Enwonwu’s Christine Sells for £1.1 Million and Ablade Glover Achieves New Auction Record at Sotheby’s

Fuelled by the sale of the portrait, Christine, by Ben Enwonwu (1917-1994)—which fetched more than seven times its pre-sale upper estimate of £150,000, Sotheby’s Modern and Contemporary African Art Auction in London on Tuesday (15 October 2019) soared to an impressive £4 million total sale—way beyond the pre-sale estimate of £2.8 million. New records were set for Ablade Glover, Wosene Worke Kosrof, Malangatana Ngwenya and Hussein Shariffe.

People (2016), Ablade Glover (Ghanaian, b.1934) sold for £27,500—New auction record
People (2016), Ablade Glover (Ghanaian, b.1934) sold for £27,500—New auction record

Top lots from the evening include:

Africa Dances (1970) by Ben Enwonwu sold for 471,000.

Cyclists in Sophiatown by Gerard Sekoto (South African, 1913-1993) sold for 362,500

Summer Rain in the Bushveld (1918) by Jacob Hendrik Pierneef (South African, 1886-1957)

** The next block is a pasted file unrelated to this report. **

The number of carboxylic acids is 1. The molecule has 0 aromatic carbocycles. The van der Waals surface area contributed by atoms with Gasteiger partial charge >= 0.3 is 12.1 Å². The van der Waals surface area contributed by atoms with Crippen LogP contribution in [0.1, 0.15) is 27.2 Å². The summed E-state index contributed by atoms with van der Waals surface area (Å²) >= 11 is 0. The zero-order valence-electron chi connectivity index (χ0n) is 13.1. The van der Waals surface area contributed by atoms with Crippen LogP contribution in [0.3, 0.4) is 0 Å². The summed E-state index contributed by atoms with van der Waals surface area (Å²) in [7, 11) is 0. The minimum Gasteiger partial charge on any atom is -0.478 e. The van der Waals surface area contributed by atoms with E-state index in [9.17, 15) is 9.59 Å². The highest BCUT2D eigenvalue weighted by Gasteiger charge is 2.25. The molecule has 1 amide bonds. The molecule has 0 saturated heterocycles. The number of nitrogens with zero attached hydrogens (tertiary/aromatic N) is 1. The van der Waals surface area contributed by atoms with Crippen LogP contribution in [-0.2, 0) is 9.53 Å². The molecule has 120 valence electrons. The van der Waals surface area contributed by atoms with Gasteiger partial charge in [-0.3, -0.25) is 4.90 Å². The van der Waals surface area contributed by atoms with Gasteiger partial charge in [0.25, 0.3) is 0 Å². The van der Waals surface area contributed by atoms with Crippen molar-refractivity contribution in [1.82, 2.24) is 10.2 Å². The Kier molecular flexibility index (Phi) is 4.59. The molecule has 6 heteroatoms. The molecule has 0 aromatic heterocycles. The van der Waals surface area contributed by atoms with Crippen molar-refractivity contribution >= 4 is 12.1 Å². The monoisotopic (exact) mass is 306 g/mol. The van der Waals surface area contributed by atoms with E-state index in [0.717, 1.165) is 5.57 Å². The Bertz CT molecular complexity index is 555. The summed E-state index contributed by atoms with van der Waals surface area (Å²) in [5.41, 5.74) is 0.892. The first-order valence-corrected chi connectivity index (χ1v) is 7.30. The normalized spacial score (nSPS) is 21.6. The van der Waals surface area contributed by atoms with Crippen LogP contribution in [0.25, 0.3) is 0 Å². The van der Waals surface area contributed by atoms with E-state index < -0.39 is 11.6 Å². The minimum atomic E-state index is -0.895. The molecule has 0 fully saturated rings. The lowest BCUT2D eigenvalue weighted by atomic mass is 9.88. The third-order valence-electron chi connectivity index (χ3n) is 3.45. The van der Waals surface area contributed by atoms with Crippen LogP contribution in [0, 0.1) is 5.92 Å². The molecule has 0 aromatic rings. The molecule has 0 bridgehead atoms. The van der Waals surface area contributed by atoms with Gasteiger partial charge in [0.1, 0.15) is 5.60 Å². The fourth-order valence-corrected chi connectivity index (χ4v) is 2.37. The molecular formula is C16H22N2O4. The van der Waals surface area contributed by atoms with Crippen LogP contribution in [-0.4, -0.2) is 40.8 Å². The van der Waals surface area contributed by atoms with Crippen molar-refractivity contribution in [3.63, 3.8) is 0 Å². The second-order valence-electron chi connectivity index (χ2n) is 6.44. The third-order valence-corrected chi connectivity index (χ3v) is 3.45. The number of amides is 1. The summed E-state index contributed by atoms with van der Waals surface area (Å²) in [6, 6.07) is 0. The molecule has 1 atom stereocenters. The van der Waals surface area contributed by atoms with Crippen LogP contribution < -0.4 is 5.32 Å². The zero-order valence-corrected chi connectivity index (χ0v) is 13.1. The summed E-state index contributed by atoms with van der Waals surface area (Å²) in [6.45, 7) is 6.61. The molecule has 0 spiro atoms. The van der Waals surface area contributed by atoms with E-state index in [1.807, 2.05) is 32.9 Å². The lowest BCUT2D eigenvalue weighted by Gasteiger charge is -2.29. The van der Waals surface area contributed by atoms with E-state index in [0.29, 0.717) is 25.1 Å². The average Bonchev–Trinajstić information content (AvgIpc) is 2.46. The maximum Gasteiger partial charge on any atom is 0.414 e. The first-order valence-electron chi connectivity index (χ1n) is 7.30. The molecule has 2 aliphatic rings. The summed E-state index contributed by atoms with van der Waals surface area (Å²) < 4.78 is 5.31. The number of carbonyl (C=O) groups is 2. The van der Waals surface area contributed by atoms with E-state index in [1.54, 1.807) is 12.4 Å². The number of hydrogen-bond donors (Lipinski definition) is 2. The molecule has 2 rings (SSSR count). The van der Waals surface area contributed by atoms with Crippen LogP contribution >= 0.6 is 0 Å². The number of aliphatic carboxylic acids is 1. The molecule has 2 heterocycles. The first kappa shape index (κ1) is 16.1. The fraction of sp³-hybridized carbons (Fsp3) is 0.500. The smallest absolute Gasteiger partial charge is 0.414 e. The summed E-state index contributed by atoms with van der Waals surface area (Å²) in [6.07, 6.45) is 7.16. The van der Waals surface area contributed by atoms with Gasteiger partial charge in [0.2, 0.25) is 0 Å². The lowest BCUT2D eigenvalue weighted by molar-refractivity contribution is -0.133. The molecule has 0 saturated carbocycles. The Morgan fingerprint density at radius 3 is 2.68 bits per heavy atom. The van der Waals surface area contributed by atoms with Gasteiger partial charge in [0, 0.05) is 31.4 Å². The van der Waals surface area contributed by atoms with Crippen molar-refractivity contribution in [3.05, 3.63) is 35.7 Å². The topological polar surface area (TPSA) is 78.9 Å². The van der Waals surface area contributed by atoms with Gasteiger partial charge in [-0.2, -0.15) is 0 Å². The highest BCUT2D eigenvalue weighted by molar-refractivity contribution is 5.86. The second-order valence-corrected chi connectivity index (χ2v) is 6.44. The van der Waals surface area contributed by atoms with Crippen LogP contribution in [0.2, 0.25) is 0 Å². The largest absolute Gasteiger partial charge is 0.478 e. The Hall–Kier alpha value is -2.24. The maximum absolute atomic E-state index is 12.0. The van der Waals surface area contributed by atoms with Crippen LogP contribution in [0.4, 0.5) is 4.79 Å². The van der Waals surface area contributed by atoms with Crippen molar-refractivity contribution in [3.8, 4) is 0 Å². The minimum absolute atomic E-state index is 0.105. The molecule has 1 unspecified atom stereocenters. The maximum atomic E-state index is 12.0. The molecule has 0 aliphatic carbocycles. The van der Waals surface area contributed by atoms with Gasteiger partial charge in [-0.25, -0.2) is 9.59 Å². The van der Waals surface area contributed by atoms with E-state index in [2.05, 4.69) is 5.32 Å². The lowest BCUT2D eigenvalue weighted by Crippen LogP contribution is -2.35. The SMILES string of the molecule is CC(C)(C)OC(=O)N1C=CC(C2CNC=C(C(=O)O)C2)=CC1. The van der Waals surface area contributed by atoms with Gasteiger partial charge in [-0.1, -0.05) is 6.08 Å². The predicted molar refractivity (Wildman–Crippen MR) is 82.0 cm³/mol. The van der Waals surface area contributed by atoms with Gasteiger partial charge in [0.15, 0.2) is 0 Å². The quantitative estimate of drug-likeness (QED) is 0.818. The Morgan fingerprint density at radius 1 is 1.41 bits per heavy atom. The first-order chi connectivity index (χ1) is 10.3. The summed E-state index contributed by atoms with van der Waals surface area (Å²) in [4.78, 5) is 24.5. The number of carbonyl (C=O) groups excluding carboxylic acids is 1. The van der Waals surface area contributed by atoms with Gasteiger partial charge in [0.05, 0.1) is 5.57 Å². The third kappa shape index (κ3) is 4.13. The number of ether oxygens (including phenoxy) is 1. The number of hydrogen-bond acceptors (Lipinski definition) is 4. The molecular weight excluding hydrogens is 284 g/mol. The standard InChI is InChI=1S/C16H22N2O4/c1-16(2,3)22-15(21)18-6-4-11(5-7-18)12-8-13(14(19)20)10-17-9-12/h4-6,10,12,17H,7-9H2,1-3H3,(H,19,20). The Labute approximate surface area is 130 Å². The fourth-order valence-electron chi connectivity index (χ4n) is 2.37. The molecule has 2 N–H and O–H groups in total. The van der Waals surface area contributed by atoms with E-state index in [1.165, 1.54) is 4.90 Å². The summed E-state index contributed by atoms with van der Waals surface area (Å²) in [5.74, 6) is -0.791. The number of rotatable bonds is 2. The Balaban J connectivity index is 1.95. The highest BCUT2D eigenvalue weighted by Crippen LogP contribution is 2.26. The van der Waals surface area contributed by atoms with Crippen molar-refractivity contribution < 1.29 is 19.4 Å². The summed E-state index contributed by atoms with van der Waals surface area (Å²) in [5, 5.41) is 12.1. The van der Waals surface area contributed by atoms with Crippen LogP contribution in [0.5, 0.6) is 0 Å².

Scribble Cat (Chasing Your Own Tail III) (2012), William Kentridge (South African, b.1955)

On Red No. 1 (1963), Mohamed Melehi (Moroccan, b.1936) sold for £75,000—almost 10 times its high estimates.
On Red No. 1 (1963), Mohamed Melehi (b.1936), pioneer of modernism in Morocco, sold for £75,000—almost 10 times its upper estimate.

The standout of the auction Enwonwu’s, Christine (1971), sold for £1,095,000, making it the artist’s second most expensive work, after Tutu (1974) that sold for £1.2 million at Bonhams in 2018. The portrait, Christine, was painted in 1971, the same year that Enwonwu was appointed the first professor of Fine Art at the University of Ife. The sitter, Christine Davis, was born in New York, the step-daughter of a renowned Ghanaian lawyer. In her early twenties, she moved back to Ghana to reside with her stepfather before relocating to Lagos, Nigeria in 1969. In Lagos, Christine and her husband Elvis developed a close friendship with the artist. Commissioned as a gift to the sitter, the portrait is a product of the friendship between Ben Enwonwu, Christine and her husband.

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